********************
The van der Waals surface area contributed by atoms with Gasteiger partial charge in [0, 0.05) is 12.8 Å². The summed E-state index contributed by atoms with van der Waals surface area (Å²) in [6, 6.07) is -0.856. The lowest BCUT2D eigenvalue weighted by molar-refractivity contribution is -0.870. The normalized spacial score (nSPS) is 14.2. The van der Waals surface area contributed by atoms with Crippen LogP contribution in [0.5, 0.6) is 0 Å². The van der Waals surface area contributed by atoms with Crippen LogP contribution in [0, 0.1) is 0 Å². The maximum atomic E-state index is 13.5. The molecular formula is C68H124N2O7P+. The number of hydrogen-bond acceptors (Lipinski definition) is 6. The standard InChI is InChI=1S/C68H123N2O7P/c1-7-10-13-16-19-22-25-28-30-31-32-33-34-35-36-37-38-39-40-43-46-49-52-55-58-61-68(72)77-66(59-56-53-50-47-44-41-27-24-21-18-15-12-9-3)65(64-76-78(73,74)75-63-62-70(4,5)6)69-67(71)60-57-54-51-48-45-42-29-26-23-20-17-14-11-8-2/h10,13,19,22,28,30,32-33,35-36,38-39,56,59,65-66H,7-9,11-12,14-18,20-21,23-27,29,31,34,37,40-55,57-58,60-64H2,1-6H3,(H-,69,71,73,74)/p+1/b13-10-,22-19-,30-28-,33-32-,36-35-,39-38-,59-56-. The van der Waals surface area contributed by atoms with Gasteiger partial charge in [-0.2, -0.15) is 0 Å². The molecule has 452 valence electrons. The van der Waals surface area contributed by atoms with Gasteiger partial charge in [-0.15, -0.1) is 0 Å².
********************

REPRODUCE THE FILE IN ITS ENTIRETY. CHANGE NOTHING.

The van der Waals surface area contributed by atoms with Gasteiger partial charge in [0, 0.05) is 12.8 Å². The summed E-state index contributed by atoms with van der Waals surface area (Å²) in [6, 6.07) is -0.856. The lowest BCUT2D eigenvalue weighted by molar-refractivity contribution is -0.870. The normalized spacial score (nSPS) is 14.2. The van der Waals surface area contributed by atoms with Crippen LogP contribution in [0.5, 0.6) is 0 Å². The van der Waals surface area contributed by atoms with Crippen LogP contribution in [0, 0.1) is 0 Å². The maximum atomic E-state index is 13.5. The molecular formula is C68H124N2O7P+. The number of hydrogen-bond acceptors (Lipinski definition) is 6. The standard InChI is InChI=1S/C68H123N2O7P/c1-7-10-13-16-19-22-25-28-30-31-32-33-34-35-36-37-38-39-40-43-46-49-52-55-58-61-68(72)77-66(59-56-53-50-47-44-41-27-24-21-18-15-12-9-3)65(64-76-78(73,74)75-63-62-70(4,5)6)69-67(71)60-57-54-51-48-45-42-29-26-23-20-17-14-11-8-2/h10,13,19,22,28,30,32-33,35-36,38-39,56,59,65-66H,7-9,11-12,14-18,20-21,23-27,29,31,34,37,40-55,57-58,60-64H2,1-6H3,(H-,69,71,73,74)/p+1/b13-10-,22-19-,30-28-,33-32-,36-35-,39-38-,59-56-. The van der Waals surface area contributed by atoms with Gasteiger partial charge in [-0.2, -0.15) is 0 Å². The molecule has 452 valence electrons. The van der Waals surface area contributed by atoms with Gasteiger partial charge in [-0.15, -0.1) is 0 Å².